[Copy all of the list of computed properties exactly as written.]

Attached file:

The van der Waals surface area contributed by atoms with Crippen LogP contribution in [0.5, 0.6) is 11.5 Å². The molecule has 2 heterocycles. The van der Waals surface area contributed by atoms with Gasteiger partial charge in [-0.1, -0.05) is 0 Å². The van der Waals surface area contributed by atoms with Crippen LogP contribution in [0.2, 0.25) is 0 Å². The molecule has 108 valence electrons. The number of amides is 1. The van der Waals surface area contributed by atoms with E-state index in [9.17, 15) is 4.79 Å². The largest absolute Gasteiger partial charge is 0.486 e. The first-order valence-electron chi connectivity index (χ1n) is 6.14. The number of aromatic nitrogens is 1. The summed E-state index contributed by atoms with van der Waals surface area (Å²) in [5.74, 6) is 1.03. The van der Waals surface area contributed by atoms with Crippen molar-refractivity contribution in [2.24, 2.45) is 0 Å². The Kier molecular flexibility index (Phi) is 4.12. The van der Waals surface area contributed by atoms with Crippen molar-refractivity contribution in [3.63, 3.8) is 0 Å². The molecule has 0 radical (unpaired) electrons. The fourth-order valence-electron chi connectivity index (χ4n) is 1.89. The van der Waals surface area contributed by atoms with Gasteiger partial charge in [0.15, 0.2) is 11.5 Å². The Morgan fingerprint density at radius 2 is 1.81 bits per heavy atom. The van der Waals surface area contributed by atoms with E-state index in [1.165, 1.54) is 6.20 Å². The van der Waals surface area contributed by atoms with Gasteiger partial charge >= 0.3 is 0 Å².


The van der Waals surface area contributed by atoms with Crippen LogP contribution in [0.5, 0.6) is 11.5 Å². The molecule has 2 heterocycles. The van der Waals surface area contributed by atoms with Gasteiger partial charge in [-0.1, -0.05) is 0 Å². The van der Waals surface area contributed by atoms with Crippen LogP contribution in [0.2, 0.25) is 0 Å². The molecule has 108 valence electrons. The number of amides is 1. The van der Waals surface area contributed by atoms with E-state index in [9.17, 15) is 4.79 Å². The largest absolute Gasteiger partial charge is 0.486 e. The first-order valence-electron chi connectivity index (χ1n) is 6.14. The number of aromatic nitrogens is 1. The summed E-state index contributed by atoms with van der Waals surface area (Å²) in [5.74, 6) is 1.03. The van der Waals surface area contributed by atoms with Crippen molar-refractivity contribution in [2.24, 2.45) is 0 Å². The Kier molecular flexibility index (Phi) is 4.12. The van der Waals surface area contributed by atoms with Crippen molar-refractivity contribution in [3.63, 3.8) is 0 Å². The molecule has 0 radical (unpaired) electrons. The fourth-order valence-electron chi connectivity index (χ4n) is 1.89. The van der Waals surface area contributed by atoms with Gasteiger partial charge in [0.15, 0.2) is 11.5 Å². The Morgan fingerprint density at radius 2 is 1.81 bits per heavy atom. The van der Waals surface area contributed by atoms with E-state index in [1.165, 1.54) is 6.20 Å². The van der Waals surface area contributed by atoms with Gasteiger partial charge >= 0.3 is 0 Å².